Collections & Archives


    De Havilland Canada DHC-2 Beaver Mk I C-FMAA

    THE DE HAVILLAND BEAVER was designed and built in Canada and first flew on August 16, 1947. It is an all-metal bush plane operable on skis, wheels, or floats and was the world’s first aircraft designed specifically for short takeoff and landing (STOL), making it ideal in bush conditions. Its exceptional performance and rugged reliability made it a favourite of bush pilots and operators around the world.

    The Beaver’s STOL capability allowed it to land and takeoff from lakes and rivers, which provided an enormous advantage to Canadian bush flying companies who routinely flew to remote northern areas where paved landing surfaces did not exist. Finding suitable lakes or rivers large enough to land conventional bush planes was problematic. The Beaver allowed these companies to bring passengers and equipment much closer to their destinations and enter areas that would have previously been inaccessible to aircraft. The Beaver is considered by many to be the best bush plane ever built. Even though many of them have been retired to museums worldwide, the demand for this “half-tonne truck of the air” is still as strong as ever.

    The original selling price was US$32,000. In 1997, a Beaver–over 40 years old and in good condition–was selling for up to US$300,000. Production ceased in the 1960s.

    The secret to the Beaver’s successful design was the direct involvement of “Punch” Dickins and other Canadian bush pilots during the plane’s development. Dickins was an early bush pilot who flew many landmark flights, including being the first to fly over the Northwest Territories Barrens and being the first to fly the entire length of the Mackenzie River. Dickins joined de Havilland in 1947 as a director and international sales representative. He circulated a questionnaire to bush pilots around the country; their recommendations influenced all aspects of Beaver design.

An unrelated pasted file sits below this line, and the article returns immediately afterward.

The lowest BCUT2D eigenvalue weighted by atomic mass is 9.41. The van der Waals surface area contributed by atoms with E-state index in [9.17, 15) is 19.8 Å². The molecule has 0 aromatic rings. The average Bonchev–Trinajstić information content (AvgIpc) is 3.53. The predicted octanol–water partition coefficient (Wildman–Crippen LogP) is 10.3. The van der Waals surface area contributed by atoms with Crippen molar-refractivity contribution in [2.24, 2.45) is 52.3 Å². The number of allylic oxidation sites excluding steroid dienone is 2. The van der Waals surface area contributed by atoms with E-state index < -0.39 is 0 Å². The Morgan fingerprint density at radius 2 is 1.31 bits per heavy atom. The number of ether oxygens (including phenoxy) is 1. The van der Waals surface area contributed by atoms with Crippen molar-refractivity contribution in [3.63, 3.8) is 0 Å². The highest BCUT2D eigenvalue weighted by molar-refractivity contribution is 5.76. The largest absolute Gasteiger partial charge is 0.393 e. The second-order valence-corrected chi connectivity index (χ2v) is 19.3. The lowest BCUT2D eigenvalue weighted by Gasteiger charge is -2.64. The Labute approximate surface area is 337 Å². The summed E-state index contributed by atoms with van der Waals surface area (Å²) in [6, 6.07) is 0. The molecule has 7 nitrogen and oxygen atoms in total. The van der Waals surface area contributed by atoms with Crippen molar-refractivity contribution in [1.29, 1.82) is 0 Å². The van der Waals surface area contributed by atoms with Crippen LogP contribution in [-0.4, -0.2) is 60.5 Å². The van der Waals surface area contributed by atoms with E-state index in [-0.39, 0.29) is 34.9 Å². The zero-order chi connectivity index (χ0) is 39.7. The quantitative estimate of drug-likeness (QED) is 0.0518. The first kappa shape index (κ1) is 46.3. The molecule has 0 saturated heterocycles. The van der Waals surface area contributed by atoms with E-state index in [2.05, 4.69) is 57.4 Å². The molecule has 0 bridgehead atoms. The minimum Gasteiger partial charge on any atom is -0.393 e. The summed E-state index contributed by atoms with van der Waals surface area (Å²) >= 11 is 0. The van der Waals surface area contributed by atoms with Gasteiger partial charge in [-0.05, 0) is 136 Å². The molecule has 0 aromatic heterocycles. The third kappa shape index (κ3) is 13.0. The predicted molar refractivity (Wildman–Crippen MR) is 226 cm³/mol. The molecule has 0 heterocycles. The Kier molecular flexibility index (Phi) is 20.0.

The Association of Industrial Designers has named the Beaver one of the best designs in all categories to come out of Canada. Over the years, 1,962 Beavers were built and exported to 62 countries, including 981 to the U.S.A. for civil and military use. The Beaver was the first aircraft built outside of the United States to be purchased by the U.S. military. Approximately 900 “Flying Jeeps,” as U.S. military personnel called them, were employed in medical evacuation and support roles.

    The Beaver was invaluable to the U.S. military during the Korean conflict as a reconnaissance plane and for extracting wounded soldiers from remote areas thanks to its STOL capability. The remote regions of the Korean peninsula, where much of the fighting took place, are heavily forested and mountainous, terrain similar to that found in northern Canada, where the Beaver was designed to operate. The Beaver proved to be highly reliable in situations of limited maintenance and punishing use.

    The museum’s de Havilland Beaver, C-FMAA (production number 1,500), flew with the Manitoba Government Air Service and donated to the museum after becoming surplus. It is part of the museum’s permanent collection.


    Built: 1962 (acquired 1985)

    Capacity: 2x crew + 6x passengers / 953 kg (2,097 lb) cargo

    Length: 9.2 m (30.3 ft)

    Height: 2.7 m (9.0 ft)

    Wingspan: 14.6 m (48.0 ft)

    Empty Weight: 1,363 kg (3,000 lb)

    Engine: 1x Pratt & Whitney R-985 Wasp Jr. (338 kW / 450 hp)

    Maximum Speed: 252 km/h (158 mi/h)

    Range: 728 km (455 mi)

    Service Ceiling: 5,487 m (18,000 ft)